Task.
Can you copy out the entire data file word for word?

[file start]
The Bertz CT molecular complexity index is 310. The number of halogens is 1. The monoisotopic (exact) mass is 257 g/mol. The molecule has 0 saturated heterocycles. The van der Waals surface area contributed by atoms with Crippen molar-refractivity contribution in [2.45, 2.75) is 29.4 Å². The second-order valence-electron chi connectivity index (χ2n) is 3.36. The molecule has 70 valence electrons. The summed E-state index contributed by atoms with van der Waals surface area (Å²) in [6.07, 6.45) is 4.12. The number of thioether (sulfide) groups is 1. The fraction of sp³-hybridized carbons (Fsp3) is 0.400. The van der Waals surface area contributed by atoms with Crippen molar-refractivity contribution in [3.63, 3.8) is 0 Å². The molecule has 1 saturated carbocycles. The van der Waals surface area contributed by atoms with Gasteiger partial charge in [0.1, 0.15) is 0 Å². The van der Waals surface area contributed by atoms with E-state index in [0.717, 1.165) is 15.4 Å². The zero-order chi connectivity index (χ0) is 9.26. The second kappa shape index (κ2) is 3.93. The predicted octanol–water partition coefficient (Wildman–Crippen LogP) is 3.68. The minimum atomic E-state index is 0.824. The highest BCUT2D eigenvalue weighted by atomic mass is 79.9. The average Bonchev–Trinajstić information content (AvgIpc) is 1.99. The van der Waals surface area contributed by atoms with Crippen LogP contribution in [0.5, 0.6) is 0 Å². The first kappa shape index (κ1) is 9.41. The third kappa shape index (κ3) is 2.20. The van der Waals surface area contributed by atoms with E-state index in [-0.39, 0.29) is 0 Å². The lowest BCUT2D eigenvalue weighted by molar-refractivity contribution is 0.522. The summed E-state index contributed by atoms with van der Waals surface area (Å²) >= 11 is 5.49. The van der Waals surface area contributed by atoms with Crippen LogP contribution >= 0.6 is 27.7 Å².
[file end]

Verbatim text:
The Bertz CT molecular complexity index is 310. The number of halogens is 1. The monoisotopic (exact) mass is 257 g/mol. The molecule has 0 saturated heterocycles. The van der Waals surface area contributed by atoms with Crippen molar-refractivity contribution in [2.45, 2.75) is 29.4 Å². The second-order valence-electron chi connectivity index (χ2n) is 3.36. The molecule has 70 valence electrons. The summed E-state index contributed by atoms with van der Waals surface area (Å²) in [6.07, 6.45) is 4.12. The number of thioether (sulfide) groups is 1. The fraction of sp³-hybridized carbons (Fsp3) is 0.400. The van der Waals surface area contributed by atoms with Crippen molar-refractivity contribution in [3.63, 3.8) is 0 Å². The molecule has 1 saturated carbocycles. The van der Waals surface area contributed by atoms with Gasteiger partial charge in [0.1, 0.15) is 0 Å². The van der Waals surface area contributed by atoms with E-state index in [0.717, 1.165) is 15.4 Å². The zero-order chi connectivity index (χ0) is 9.26. The second kappa shape index (κ2) is 3.93. The predicted octanol–water partition coefficient (Wildman–Crippen LogP) is 3.68. The minimum atomic E-state index is 0.824. The highest BCUT2D eigenvalue weighted by atomic mass is 79.9. The average Bonchev–Trinajstić information content (AvgIpc) is 1.99. The van der Waals surface area contributed by atoms with Crippen LogP contribution in [0.5, 0.6) is 0 Å². The first kappa shape index (κ1) is 9.41. The third kappa shape index (κ3) is 2.20. The van der Waals surface area contributed by atoms with E-state index in [-0.39, 0.29) is 0 Å². The lowest BCUT2D eigenvalue weighted by molar-refractivity contribution is 0.522. The summed E-state index contributed by atoms with van der Waals surface area (Å²) >= 11 is 5.49. The van der Waals surface area contributed by atoms with Crippen LogP contribution >= 0.6 is 27.7 Å².